And yet, this leads me to wonder … why do so many of these communities find it important to take some portions of the Bible literally, while ignoring so many exhortations that, frankly, are much more prominent throughout the arc of this founding document of our faith? Love for the most marginalized amongst us, justice and freedom from hate and oppression … While there are certainly plenty of Bible verses to choose from for those who wish to establish that God is a jealous, angry and exclusionary deity (those misunderstandings existed in Biblical times too, of course), it seems to me that, to wholeheartedly embrace anything less than inclusion is to ignore so many important, biblically based messages to the contrary – from Isaiah’s exhortation to welcome Gentiles to worship, to almost the entirety of Jesus’ message, from his sharing meals with lepers and tax  collectors, to holding up, of all people, a Samaritan – looked down upon by the Israelites of his day – as the best example of a faithful helper to one in need, to his ultimate decision to help the aforementioned Gentile woman’s daughter despite his own initial misgivings, stretching his own understanding of who his message of healing included. On that score, I’m not entirely sure that Jesus would entirely recognize some of the exclusionary messages being shared, rules being imposed, and judgement being passed in his name today.

I am so thrilled to be a part of a community like Trinity, which does not embrace that kind of dogma. I’m going to let you in on a little secret that might strike you as a bit odd, given that the work I do here involves meeting and greeting so many wonderful people, and at least some level of public speaking almost every week – despite all that, I am actually, and very deeply, an introvert. It’s true. While I really enjoy meeting new people, and the community that I have found here at Trinity is easily one of the biggest blessings my family’s relocation to Ottawa five years ago has brought me, one of the ways in which my work here has stretched me is that it never really came naturally to me to be the one to step forward and initiate a greeting, a conversation. Without such a warm and friendly community to pull me in, that never make me feel like an outsider or newcomer, I don’t know if I would have ever graduated from ‘that stranger in the back row’ that I was absolutely determined I would be my first Sunday here.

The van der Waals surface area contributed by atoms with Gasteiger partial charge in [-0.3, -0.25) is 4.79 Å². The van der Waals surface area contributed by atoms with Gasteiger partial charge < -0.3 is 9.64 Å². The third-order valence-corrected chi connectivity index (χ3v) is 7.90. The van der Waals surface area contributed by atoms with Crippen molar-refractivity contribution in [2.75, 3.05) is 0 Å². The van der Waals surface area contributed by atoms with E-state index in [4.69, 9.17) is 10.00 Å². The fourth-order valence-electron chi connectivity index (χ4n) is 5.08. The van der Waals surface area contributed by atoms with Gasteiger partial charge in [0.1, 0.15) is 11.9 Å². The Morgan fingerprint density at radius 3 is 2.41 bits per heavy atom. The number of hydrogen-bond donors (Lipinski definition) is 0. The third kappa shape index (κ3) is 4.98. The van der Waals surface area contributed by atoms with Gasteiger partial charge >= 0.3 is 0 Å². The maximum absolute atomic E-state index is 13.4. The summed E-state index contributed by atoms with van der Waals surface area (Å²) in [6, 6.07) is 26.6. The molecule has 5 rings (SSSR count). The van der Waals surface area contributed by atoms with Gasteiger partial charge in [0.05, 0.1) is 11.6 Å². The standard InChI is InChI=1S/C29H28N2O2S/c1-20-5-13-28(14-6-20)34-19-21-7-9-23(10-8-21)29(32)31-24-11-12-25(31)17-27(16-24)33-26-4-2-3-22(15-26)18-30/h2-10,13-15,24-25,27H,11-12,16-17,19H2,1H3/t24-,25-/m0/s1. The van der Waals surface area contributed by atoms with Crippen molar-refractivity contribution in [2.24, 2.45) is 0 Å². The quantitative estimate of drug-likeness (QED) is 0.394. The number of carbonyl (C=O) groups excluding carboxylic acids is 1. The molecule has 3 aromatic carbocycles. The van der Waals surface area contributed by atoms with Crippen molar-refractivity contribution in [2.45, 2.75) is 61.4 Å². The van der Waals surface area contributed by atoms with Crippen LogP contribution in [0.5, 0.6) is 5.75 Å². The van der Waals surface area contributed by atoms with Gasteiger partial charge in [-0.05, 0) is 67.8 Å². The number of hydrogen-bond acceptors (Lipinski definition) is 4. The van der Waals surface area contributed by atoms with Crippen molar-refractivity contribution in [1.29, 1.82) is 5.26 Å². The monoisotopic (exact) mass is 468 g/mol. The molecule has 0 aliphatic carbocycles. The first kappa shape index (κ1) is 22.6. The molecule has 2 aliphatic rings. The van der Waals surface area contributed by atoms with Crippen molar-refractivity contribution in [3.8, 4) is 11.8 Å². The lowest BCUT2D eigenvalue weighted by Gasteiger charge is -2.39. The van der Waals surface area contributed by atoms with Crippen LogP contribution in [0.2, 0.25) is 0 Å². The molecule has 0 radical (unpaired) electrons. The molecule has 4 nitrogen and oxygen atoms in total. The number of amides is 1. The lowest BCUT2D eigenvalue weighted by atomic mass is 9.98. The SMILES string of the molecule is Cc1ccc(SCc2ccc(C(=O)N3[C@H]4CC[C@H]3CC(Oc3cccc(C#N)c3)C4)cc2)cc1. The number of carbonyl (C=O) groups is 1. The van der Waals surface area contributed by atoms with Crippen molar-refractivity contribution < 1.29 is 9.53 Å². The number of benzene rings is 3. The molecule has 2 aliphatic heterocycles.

And no mistake – even my, in some ways, very typical nuclear family is one that many other faith communities, sadly, would struggle to welcome. We are of mixed faith, mixed race, our sons are adopted … all unique stories that can breed misunderstanding. And yet, that unquestioning embrace that all four of us have felt from our very first time here has never ended – it has been a five year long hug. And that warm and welcoming environment has helped me to expand my comfort zone, to be more outgoing and to welcome others as I was welcomed. That inclusion, that warmth, is contagious, and it’s something we owe ourselves as a community, and that we owe to anyone else God blesses us to share these pews with.

Whether this is good tidings for some of you, or ill, September is right around the corner for us now here at Trinity. The Fall always signals a season of change, but also renewal, as we know in just a few Sundays we will be welcoming back not just beloved, familiar faces from their Summertime Sabbaths, but new friends as well, seeking a place, as Isaiah says, to ‘keep their Sabbath and not profane it’, where they can feel welcomed, whatever their proverbial burnt offerings might consist of. And I know that we, as a community, of old friends and new, with everything we all have to offer, can steer this Trinity ark into another busy season with room aboard for all as we remember and affirm that the God we worship is indeed the God of Every Nation … as we sing about now at Voices United, hymn #677, “O God of Every Nation.”